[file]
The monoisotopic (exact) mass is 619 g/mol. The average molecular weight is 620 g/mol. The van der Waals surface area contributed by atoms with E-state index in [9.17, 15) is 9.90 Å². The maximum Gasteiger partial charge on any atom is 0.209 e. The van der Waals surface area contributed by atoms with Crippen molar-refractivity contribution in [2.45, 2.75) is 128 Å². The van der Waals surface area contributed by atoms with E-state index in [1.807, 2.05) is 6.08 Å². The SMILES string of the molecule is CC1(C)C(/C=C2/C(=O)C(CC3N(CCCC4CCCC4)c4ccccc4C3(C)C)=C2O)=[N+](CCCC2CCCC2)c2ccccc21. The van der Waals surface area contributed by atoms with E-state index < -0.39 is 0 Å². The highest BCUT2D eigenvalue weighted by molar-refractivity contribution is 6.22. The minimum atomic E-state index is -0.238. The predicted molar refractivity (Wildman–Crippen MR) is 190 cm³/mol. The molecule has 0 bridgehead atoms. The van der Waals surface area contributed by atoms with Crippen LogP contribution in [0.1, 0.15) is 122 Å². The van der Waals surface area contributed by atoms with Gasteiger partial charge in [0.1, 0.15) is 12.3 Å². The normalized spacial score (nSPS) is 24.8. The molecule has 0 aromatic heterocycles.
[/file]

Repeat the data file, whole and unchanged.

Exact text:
The monoisotopic (exact) mass is 619 g/mol. The average molecular weight is 620 g/mol. The van der Waals surface area contributed by atoms with E-state index in [9.17, 15) is 9.90 Å². The maximum Gasteiger partial charge on any atom is 0.209 e. The van der Waals surface area contributed by atoms with Crippen molar-refractivity contribution in [2.45, 2.75) is 128 Å². The van der Waals surface area contributed by atoms with E-state index in [1.807, 2.05) is 6.08 Å². The SMILES string of the molecule is CC1(C)C(/C=C2/C(=O)C(CC3N(CCCC4CCCC4)c4ccccc4C3(C)C)=C2O)=[N+](CCCC2CCCC2)c2ccccc21. The van der Waals surface area contributed by atoms with E-state index < -0.39 is 0 Å². The highest BCUT2D eigenvalue weighted by molar-refractivity contribution is 6.22. The minimum atomic E-state index is -0.238. The predicted molar refractivity (Wildman–Crippen MR) is 190 cm³/mol. The molecule has 0 bridgehead atoms. The van der Waals surface area contributed by atoms with Crippen LogP contribution in [0.1, 0.15) is 122 Å². The van der Waals surface area contributed by atoms with Gasteiger partial charge in [0.1, 0.15) is 12.3 Å². The normalized spacial score (nSPS) is 24.8. The molecule has 0 aromatic heterocycles.